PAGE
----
GTB fiasco shows that we have a long way to go for a good financial system
Like the curates egg, the story of new private banks is at best good in parts
Budgets focus on agriculture smacks of a return to the days of garibi hatao
Long-term institutions were badly hit by reforms. Many of their clients just could not handle the opening up of the economy and bad loans went up dramatically. Among the three, ICICI was first to realise the gravity of the situation and agreed to be bought over by its own banking progeny ICICI Bank. In the case of IFCI, the problem is so bad that finding a bank to run it is itself a problem. Punjab National Bank is the obvious choice in terms of size and culture. PNB can take big hits and its culture is similar to that of IFCI as both are part of the Delhi milieu. But this has not happened. The third institution, IDBI, is also planning an ICICI type of bailout by merging itself with IDBI Bank. Soon we may not have any term lender in the country. So much for spurring long-term investment. Where do you get money to start projects the industry spokesmen wail.

One would need to be a brave man to predict the future of Indias banking sector. The post reforms pressure has definitely eased but there are new problems. Two of them appear worrying. The first is the rising interest rates. This means that the cash cow called investment gains is no longer available and in fact first quarter numbers of many of the banks are showing a negative under this head. This will make any further balance sheet adjustment tough. Also, the recent Union budget talks of using banks to push agricultural credit and infrastructure. This smacks of a return to the garibi hatao days of Mrs Indira Gandhi when bank officials were reduced to doling out the savings of people to vote banks. Hopefully, with the experience of the last 10 years, the government will not succumb to the temptation of directed lending. But one can never say. As the saying goes The way to hell is paved with good intentions and the populism contained in the budget is worrying.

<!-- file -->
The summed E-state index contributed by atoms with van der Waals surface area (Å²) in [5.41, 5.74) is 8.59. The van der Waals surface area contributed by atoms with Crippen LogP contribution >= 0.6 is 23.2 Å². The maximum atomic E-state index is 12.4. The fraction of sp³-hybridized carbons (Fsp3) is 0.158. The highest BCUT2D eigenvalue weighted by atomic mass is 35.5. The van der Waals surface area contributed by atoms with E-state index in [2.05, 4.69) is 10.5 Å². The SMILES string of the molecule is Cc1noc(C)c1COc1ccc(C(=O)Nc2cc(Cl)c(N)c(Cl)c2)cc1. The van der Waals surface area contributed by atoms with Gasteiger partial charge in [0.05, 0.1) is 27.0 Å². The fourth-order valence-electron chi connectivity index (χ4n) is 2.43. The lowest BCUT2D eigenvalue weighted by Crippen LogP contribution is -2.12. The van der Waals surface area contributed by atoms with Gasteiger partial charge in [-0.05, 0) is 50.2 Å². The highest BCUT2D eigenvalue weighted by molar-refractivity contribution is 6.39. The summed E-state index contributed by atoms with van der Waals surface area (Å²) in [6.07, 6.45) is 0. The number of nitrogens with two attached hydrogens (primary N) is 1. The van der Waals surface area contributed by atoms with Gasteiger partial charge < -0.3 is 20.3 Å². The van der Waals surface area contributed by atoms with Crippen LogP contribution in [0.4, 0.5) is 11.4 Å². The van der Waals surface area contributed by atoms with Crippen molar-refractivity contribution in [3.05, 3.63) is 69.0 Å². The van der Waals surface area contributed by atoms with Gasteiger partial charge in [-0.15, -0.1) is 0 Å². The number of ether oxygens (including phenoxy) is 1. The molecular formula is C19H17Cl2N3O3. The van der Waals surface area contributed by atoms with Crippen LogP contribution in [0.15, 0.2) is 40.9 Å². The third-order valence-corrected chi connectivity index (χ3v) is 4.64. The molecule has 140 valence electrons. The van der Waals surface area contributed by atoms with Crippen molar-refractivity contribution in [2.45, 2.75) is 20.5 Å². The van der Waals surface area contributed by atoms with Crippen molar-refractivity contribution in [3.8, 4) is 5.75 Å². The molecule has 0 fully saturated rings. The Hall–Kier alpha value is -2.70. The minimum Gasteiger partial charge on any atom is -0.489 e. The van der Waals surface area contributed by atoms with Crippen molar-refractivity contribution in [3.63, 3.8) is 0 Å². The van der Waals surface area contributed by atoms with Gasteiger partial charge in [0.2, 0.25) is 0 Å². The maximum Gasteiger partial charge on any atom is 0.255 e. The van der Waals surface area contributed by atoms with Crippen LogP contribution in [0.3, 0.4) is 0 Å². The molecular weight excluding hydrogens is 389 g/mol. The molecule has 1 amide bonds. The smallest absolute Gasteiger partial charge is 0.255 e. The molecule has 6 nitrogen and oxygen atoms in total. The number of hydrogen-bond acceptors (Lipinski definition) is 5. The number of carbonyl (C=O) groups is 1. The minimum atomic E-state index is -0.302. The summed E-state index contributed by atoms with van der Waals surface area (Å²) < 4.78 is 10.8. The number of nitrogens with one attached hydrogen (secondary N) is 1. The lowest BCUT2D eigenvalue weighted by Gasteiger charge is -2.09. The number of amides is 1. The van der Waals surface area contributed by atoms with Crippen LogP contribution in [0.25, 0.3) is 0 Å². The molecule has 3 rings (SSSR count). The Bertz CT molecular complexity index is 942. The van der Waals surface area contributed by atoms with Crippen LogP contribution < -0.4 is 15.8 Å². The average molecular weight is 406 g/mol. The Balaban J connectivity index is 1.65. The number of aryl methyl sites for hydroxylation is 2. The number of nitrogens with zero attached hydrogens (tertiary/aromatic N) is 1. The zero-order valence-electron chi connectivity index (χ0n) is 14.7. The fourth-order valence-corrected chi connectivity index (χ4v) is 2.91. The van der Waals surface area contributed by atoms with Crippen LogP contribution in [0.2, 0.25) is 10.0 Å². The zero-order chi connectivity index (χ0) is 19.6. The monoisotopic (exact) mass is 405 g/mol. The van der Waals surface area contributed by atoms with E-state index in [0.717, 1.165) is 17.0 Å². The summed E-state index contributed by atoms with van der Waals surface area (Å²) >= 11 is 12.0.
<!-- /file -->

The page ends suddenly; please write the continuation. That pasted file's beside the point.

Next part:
The next one year will be very interesting for the sector. Credit growth will help the bottomline to offset the loss of investment income. Household names like IDBI and IFCI may disappear. Infusion of private capital into the sector may get badly hit by the recent RBI draft guidelines on limiting private ownership. Hopefully the sector, which is huge and often compared to an elephant in terms of size and speed, will show enough dynamism to adjust itself to the changing environment. The country can ill-afford another GTB.

The author is a Delhi-based investment banker and Convenor of the BJP Central Economic Cell. The views expressed herein are personal. He can be contacted at